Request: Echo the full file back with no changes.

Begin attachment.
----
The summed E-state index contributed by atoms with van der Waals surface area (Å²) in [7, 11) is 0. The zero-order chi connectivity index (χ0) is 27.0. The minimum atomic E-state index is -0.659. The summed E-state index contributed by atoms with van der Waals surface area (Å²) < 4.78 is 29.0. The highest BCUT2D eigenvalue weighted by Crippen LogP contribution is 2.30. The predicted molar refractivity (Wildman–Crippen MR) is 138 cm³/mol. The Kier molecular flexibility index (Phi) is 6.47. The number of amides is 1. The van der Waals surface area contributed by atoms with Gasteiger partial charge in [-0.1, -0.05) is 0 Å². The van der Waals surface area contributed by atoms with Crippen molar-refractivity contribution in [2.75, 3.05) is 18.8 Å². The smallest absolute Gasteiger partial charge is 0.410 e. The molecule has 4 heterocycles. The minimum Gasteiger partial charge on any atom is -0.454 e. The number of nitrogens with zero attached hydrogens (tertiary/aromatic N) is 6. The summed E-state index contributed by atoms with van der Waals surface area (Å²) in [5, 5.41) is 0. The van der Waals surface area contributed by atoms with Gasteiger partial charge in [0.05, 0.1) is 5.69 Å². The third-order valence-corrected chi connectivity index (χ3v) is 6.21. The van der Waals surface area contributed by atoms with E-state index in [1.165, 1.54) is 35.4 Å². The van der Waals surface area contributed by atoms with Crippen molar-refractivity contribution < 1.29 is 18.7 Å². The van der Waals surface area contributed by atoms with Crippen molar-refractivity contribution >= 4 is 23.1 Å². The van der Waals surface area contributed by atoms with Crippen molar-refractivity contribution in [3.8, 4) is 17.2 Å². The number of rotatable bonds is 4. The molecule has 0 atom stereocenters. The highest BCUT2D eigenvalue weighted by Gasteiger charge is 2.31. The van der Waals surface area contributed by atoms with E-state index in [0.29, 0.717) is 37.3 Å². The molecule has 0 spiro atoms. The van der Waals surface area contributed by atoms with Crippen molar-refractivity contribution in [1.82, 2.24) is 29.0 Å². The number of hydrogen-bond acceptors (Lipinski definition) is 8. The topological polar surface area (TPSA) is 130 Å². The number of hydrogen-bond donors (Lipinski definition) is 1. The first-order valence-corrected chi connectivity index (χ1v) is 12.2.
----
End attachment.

The summed E-state index contributed by atoms with van der Waals surface area (Å²) in [7, 11) is 0. The zero-order chi connectivity index (χ0) is 27.0. The minimum atomic E-state index is -0.659. The summed E-state index contributed by atoms with van der Waals surface area (Å²) < 4.78 is 29.0. The highest BCUT2D eigenvalue weighted by Crippen LogP contribution is 2.30. The predicted molar refractivity (Wildman–Crippen MR) is 138 cm³/mol. The Kier molecular flexibility index (Phi) is 6.47. The number of amides is 1. The van der Waals surface area contributed by atoms with Gasteiger partial charge in [-0.1, -0.05) is 0 Å². The van der Waals surface area contributed by atoms with Crippen molar-refractivity contribution in [2.75, 3.05) is 18.8 Å². The smallest absolute Gasteiger partial charge is 0.410 e. The molecule has 4 heterocycles. The minimum Gasteiger partial charge on any atom is -0.454 e. The number of nitrogens with zero attached hydrogens (tertiary/aromatic N) is 6. The summed E-state index contributed by atoms with van der Waals surface area (Å²) in [5, 5.41) is 0. The van der Waals surface area contributed by atoms with Gasteiger partial charge in [0.05, 0.1) is 5.69 Å². The third-order valence-corrected chi connectivity index (χ3v) is 6.21. The van der Waals surface area contributed by atoms with E-state index in [1.165, 1.54) is 35.4 Å². The van der Waals surface area contributed by atoms with Crippen molar-refractivity contribution < 1.29 is 18.7 Å². The van der Waals surface area contributed by atoms with Crippen molar-refractivity contribution >= 4 is 23.1 Å². The van der Waals surface area contributed by atoms with Crippen molar-refractivity contribution in [3.8, 4) is 17.2 Å². The number of rotatable bonds is 4. The molecule has 0 atom stereocenters. The highest BCUT2D eigenvalue weighted by Gasteiger charge is 2.31. The van der Waals surface area contributed by atoms with E-state index in [0.29, 0.717) is 37.3 Å². The molecule has 0 spiro atoms. The van der Waals surface area contributed by atoms with Crippen molar-refractivity contribution in [1.82, 2.24) is 29.0 Å². The number of hydrogen-bond acceptors (Lipinski definition) is 8. The topological polar surface area (TPSA) is 130 Å². The number of hydrogen-bond donors (Lipinski definition) is 1. The first-order valence-corrected chi connectivity index (χ1v) is 12.2.